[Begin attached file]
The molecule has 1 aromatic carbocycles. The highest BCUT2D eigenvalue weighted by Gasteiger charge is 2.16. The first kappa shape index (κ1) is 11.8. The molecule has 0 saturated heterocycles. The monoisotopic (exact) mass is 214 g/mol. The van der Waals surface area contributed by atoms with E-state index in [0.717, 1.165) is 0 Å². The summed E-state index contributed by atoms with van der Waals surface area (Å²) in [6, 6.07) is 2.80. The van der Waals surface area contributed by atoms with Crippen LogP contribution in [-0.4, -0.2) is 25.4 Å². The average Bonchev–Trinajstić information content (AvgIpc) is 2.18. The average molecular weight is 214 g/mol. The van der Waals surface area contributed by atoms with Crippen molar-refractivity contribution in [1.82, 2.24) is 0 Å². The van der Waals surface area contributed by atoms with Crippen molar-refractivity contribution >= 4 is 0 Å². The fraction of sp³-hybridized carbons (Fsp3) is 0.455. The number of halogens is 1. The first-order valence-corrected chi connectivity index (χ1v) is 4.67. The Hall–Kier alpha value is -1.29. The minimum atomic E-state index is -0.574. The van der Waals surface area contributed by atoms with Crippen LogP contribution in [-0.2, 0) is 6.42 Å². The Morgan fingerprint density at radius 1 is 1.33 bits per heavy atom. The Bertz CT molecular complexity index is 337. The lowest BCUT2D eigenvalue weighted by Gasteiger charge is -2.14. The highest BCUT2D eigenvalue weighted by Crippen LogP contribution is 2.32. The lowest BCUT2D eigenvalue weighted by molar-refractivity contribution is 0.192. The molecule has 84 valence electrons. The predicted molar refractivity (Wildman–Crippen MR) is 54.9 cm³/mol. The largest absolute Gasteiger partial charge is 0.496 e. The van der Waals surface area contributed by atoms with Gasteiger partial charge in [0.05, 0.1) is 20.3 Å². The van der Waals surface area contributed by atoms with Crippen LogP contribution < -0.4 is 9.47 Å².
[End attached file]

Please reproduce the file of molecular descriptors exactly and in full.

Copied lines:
The molecule has 1 aromatic carbocycles. The highest BCUT2D eigenvalue weighted by Gasteiger charge is 2.16. The first kappa shape index (κ1) is 11.8. The molecule has 0 saturated heterocycles. The monoisotopic (exact) mass is 214 g/mol. The van der Waals surface area contributed by atoms with E-state index in [0.717, 1.165) is 0 Å². The summed E-state index contributed by atoms with van der Waals surface area (Å²) in [6, 6.07) is 2.80. The van der Waals surface area contributed by atoms with Crippen LogP contribution in [-0.4, -0.2) is 25.4 Å². The average Bonchev–Trinajstić information content (AvgIpc) is 2.18. The average molecular weight is 214 g/mol. The van der Waals surface area contributed by atoms with Crippen molar-refractivity contribution in [1.82, 2.24) is 0 Å². The van der Waals surface area contributed by atoms with Crippen molar-refractivity contribution >= 4 is 0 Å². The fraction of sp³-hybridized carbons (Fsp3) is 0.455. The number of halogens is 1. The first-order valence-corrected chi connectivity index (χ1v) is 4.67. The Hall–Kier alpha value is -1.29. The minimum atomic E-state index is -0.574. The van der Waals surface area contributed by atoms with Crippen LogP contribution in [-0.2, 0) is 6.42 Å². The Morgan fingerprint density at radius 1 is 1.33 bits per heavy atom. The Bertz CT molecular complexity index is 337. The lowest BCUT2D eigenvalue weighted by Gasteiger charge is -2.14. The highest BCUT2D eigenvalue weighted by Crippen LogP contribution is 2.32. The lowest BCUT2D eigenvalue weighted by molar-refractivity contribution is 0.192. The molecule has 84 valence electrons. The predicted molar refractivity (Wildman–Crippen MR) is 54.9 cm³/mol. The largest absolute Gasteiger partial charge is 0.496 e. The van der Waals surface area contributed by atoms with Gasteiger partial charge in [0.05, 0.1) is 20.3 Å². The van der Waals surface area contributed by atoms with Crippen LogP contribution < -0.4 is 9.47 Å².